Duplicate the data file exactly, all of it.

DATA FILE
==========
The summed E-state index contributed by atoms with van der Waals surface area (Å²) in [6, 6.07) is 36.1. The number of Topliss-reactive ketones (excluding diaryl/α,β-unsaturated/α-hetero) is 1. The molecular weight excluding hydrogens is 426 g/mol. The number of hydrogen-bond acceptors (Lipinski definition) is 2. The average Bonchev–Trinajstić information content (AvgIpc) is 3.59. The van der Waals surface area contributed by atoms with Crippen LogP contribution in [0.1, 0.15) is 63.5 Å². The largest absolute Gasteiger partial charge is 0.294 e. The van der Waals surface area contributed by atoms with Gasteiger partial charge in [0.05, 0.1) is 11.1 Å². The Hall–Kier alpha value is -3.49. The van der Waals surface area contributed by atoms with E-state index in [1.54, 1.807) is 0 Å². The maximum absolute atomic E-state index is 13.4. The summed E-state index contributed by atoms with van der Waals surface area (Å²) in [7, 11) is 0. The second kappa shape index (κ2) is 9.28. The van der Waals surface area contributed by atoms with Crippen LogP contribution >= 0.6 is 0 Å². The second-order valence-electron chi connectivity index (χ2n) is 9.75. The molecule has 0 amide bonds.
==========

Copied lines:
The summed E-state index contributed by atoms with van der Waals surface area (Å²) in [6, 6.07) is 36.1. The number of Topliss-reactive ketones (excluding diaryl/α,β-unsaturated/α-hetero) is 1. The molecular weight excluding hydrogens is 426 g/mol. The number of hydrogen-bond acceptors (Lipinski definition) is 2. The average Bonchev–Trinajstić information content (AvgIpc) is 3.59. The van der Waals surface area contributed by atoms with Crippen LogP contribution in [0.1, 0.15) is 63.5 Å². The largest absolute Gasteiger partial charge is 0.294 e. The van der Waals surface area contributed by atoms with Gasteiger partial charge in [0.05, 0.1) is 11.1 Å². The Hall–Kier alpha value is -3.49. The van der Waals surface area contributed by atoms with E-state index in [1.54, 1.807) is 0 Å². The maximum absolute atomic E-state index is 13.4. The summed E-state index contributed by atoms with van der Waals surface area (Å²) in [7, 11) is 0. The second kappa shape index (κ2) is 9.28. The van der Waals surface area contributed by atoms with Crippen LogP contribution >= 0.6 is 0 Å². The second-order valence-electron chi connectivity index (χ2n) is 9.75. The molecule has 0 amide bonds.